I had two topics I wanted to discuss today and decided that maybe they could come together.
Now as I start to write this post, we’ll find out if I can bring these two disparate ideas into one. It’s a tricky exercise.
In the end, you’ll be the judge.
Your agent was pretty tough on Claridge Wednesday in The Bulldog. Perhaps it was unfair to centre that company out when there is plenty of blame for the disappointing results in our built history to be shared among developers, politicians, architects, the public and city staff.
In the Claridge example on LeBreton Flats, all of those themes came together that have bothered many about the built city of Ottawa. Fifty-five, 35 and 25 storeys rather than the zoned 10. Asking the city to build a park on the site when the builder, if the project is approved, will reap windfall profits from this plan with its hideous heights. Essentially the builder is asking the taxpayers of Ottawa to subsidize its landscaping. If Ottawans go for that, they’ll be the biggest patsies since the buyers of Florida swampland. Good grief.
I look out at all those kilometres of development in the south urban community and shake my head that taxpayers in Ottawa will be on the hook for hundreds of millions of dollars for overpasses to serve those neighbourhoods beyond the dangerous Via Rail line. The developers of that community wanted to build that far out from the core? Now taxpayers are covering the infrastructure that should have been constructed years ago but weren’t because of avarice. Why do we allow them to get away with it?
Ottawa pays billions for a tunnel through downtown because businesses in the core didn’t want to lose a few parking spots. Billions. Those businesses and developers call on affected residents to compromise on having a 16-storey buildings next door to their single-family residence so the community can progress … if they ask at all. Well those residents have compromised already in paying for services that developers will piggy-back off and then they are asked to lose the joy of their small properties that they toiled a lifetime to buy for the sake of a tower and profits. It’s not fair.
Me. Me. Me. Me. Developers want this and they hold token public consultations, go through the motions and build what they want … damn the consequences. When developers build their towers, they take their huge profits and leave the community upon completion and with the good and the bad that they have wrought.
Take away the selfish grab for height and the park payment by Claridge at LeBreton and it’s a pretty good project. At least it doesn’t contribute to the destruction of our downtown neighbourhoods. It adds to the community by taking poor land and finding it a use.
As an aside, one’s mind wobbles when the promoters of the project see these towers as a tight, neighbourhood community. How can they say that? Mountains of condos are incredibly impersonal, but then we will have condos.
The officials in this community who should stand up against bad development are not only silent, but work very hard to facilitate this kind of construction. I hate to think why the members of the planning department are such milquetoasts. The politicians are easier to explain … money from developers for campaigns and acceptance into the old-boy networks are part of the reason. Laziness contributes to it as well. It takes time to go through development documents with a critical eye. And so many of our councillors do not do that or would not understand a problem if it bit them. If the mayor says it’s good, then the councillors are behind it. But then the mayor rarely has the faintest idea of what is good in the built community.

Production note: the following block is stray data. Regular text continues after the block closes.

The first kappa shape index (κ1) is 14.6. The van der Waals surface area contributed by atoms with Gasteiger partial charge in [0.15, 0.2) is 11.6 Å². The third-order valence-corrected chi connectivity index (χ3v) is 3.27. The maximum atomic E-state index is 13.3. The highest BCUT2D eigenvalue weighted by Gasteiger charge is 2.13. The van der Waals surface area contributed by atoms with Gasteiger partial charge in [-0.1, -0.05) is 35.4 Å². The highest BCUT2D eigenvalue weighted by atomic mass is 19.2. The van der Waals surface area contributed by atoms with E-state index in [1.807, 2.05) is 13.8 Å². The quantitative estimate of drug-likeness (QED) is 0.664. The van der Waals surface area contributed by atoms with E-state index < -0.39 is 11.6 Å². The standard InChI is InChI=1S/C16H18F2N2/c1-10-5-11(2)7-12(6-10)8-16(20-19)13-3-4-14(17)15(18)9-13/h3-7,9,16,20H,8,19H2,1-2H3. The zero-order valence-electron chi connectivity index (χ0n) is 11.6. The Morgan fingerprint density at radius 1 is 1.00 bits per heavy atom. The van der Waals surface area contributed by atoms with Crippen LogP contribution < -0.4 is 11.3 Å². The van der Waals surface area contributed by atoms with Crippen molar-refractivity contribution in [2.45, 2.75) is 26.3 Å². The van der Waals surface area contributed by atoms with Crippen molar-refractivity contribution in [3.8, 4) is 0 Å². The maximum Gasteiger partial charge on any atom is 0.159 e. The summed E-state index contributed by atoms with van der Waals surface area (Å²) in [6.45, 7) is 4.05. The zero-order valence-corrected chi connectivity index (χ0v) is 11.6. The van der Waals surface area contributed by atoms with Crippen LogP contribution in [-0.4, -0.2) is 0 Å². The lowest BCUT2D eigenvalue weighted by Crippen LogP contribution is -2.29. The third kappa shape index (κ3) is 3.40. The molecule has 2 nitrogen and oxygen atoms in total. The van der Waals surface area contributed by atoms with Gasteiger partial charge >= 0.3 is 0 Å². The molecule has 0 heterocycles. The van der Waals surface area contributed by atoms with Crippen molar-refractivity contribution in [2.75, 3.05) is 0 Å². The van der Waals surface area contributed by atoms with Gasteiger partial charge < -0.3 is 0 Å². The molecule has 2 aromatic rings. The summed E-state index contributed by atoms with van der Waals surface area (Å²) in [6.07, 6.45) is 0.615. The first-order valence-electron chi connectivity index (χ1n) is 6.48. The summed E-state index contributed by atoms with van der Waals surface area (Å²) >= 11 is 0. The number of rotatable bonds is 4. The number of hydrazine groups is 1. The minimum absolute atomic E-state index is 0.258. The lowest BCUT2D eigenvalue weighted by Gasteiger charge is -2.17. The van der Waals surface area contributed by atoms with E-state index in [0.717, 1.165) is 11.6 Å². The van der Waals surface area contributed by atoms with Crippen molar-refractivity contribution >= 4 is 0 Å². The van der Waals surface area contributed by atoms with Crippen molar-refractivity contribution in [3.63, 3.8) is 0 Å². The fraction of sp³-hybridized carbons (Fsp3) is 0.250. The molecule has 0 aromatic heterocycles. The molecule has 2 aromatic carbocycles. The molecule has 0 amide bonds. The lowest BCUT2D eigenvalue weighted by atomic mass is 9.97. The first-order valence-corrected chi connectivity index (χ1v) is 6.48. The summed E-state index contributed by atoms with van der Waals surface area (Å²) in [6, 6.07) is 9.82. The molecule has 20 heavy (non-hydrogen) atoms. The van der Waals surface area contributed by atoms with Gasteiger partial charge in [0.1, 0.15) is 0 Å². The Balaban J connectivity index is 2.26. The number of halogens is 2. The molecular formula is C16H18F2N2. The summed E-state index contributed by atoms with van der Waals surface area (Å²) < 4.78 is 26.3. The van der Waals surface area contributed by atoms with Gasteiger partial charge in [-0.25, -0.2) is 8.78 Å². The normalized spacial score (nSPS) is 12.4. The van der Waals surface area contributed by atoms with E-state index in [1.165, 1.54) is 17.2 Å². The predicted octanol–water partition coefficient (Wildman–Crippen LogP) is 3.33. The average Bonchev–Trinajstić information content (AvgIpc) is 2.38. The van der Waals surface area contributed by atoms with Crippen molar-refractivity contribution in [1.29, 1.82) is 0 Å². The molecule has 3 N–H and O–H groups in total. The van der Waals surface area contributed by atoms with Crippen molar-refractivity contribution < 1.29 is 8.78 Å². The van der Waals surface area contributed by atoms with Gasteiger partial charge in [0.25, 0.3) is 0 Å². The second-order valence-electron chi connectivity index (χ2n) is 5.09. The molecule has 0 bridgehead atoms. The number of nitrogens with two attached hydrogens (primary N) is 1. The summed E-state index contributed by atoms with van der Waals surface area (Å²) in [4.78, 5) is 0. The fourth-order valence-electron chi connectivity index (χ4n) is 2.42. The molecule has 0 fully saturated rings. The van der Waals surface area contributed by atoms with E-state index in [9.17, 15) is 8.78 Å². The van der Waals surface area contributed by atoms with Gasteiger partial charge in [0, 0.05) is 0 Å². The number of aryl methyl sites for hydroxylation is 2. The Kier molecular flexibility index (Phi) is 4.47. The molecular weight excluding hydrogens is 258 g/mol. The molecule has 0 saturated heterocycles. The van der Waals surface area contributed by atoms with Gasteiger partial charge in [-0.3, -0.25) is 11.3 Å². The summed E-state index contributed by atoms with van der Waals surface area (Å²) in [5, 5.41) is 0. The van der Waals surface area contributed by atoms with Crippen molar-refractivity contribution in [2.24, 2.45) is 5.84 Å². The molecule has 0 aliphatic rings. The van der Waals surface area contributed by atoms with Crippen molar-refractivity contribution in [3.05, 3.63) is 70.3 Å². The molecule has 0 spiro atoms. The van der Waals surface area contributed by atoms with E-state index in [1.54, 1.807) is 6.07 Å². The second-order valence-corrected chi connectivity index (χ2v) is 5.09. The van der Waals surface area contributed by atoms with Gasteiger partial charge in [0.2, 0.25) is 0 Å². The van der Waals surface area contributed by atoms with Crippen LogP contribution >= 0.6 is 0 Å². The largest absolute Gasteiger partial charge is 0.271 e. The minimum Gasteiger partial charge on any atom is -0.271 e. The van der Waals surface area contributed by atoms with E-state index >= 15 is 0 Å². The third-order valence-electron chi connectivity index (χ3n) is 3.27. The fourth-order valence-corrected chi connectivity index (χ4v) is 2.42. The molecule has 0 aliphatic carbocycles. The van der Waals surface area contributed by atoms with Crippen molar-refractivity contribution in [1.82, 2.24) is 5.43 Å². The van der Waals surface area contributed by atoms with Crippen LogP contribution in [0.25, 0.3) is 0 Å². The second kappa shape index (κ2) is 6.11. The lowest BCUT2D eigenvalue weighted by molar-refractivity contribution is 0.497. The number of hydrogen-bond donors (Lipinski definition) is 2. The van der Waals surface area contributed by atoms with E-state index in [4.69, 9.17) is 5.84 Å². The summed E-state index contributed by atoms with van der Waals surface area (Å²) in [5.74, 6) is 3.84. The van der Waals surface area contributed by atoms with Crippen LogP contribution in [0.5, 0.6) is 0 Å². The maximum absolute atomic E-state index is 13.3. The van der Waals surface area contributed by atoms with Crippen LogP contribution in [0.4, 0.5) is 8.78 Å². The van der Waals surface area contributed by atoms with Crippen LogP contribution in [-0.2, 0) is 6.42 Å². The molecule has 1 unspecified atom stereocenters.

So the planners and the politicians don’t stand up to the abuses of development and there are real reasons for that. But the apathy of the public is astounding. The citizens of this community won’t stand up for what’s right unless it lands next door. Maybe they’re discouraged by fraudulent consultations. More likely, they just don’t care.
The media can’t do its watchdog job anymore because of fewer bodies in a failing business. Look beyond the Citizen’s David Reevely (who over the past few years has developed into a journalist that your agent never expected. He’s bringing hard work and intelligence to the craft in a realm of forced mediocrity) and who is left? CBC locally has beefed up its troops but as for comment, there’s Reevely (who splits his time provincially, municipally and in other fields) and the abyss. Comment? There’s Randy Denley with his biases explained at the bottom of every column and The Bulldog.
Some intellectuals have said we are entering a world of media chaos where traditional professionals are disappearing and being replaced by the truthy Internet. But realistically that’s no replacement at all.
This is not chaos but journalism dying with a whimper until there is none at all.
So here is how Ottawa is unfolding. Developers not building communities but pocketbooks; politicians beholden to developers and business people; city staff refusing to stand up for their own zoning; and a public that doesn’t care.
Without journalism (and one thoughtful councillor told me recently that staff and politicians are becoming emboldened because no one is holding them to account), the public interest is compromised.
The developers, politicians and city staff are very good at defending their interests though one would hope for more.
Unless the public stands up, this city will continue to be run by elites for themselves in a way that has not been seen since the Family Compact of pre-Confederation days.
It’s all for them and none for Ottawa.
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